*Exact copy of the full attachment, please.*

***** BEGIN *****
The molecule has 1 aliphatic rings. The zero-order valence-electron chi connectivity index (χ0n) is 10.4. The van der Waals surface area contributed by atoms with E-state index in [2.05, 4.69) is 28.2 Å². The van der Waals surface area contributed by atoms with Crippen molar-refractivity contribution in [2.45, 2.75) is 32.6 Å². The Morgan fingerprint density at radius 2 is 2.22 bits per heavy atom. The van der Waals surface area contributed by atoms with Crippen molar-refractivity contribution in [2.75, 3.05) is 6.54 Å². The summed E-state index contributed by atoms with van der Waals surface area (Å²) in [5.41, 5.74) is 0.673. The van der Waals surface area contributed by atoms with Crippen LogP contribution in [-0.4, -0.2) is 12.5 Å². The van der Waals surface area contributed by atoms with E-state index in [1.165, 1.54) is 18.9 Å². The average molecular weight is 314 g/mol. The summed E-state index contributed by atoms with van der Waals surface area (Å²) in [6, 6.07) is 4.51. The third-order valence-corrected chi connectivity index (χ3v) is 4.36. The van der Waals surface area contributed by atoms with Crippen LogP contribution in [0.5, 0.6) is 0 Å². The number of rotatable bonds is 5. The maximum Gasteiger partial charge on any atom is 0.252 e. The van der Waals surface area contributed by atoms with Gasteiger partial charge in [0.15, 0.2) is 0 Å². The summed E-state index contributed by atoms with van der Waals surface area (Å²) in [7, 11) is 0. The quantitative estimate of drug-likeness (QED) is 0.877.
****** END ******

The molecule has 1 aliphatic rings. The zero-order valence-electron chi connectivity index (χ0n) is 10.4. The van der Waals surface area contributed by atoms with E-state index in [2.05, 4.69) is 28.2 Å². The van der Waals surface area contributed by atoms with Crippen molar-refractivity contribution in [2.45, 2.75) is 32.6 Å². The Morgan fingerprint density at radius 2 is 2.22 bits per heavy atom. The van der Waals surface area contributed by atoms with Crippen molar-refractivity contribution in [2.75, 3.05) is 6.54 Å². The summed E-state index contributed by atoms with van der Waals surface area (Å²) in [5.41, 5.74) is 0.673. The van der Waals surface area contributed by atoms with Crippen LogP contribution in [-0.4, -0.2) is 12.5 Å². The van der Waals surface area contributed by atoms with E-state index in [1.165, 1.54) is 18.9 Å². The average molecular weight is 314 g/mol. The summed E-state index contributed by atoms with van der Waals surface area (Å²) in [6, 6.07) is 4.51. The third-order valence-corrected chi connectivity index (χ3v) is 4.36. The van der Waals surface area contributed by atoms with Crippen LogP contribution in [0.5, 0.6) is 0 Å². The number of rotatable bonds is 5. The maximum Gasteiger partial charge on any atom is 0.252 e. The van der Waals surface area contributed by atoms with Gasteiger partial charge in [0.15, 0.2) is 0 Å². The summed E-state index contributed by atoms with van der Waals surface area (Å²) in [7, 11) is 0. The quantitative estimate of drug-likeness (QED) is 0.877.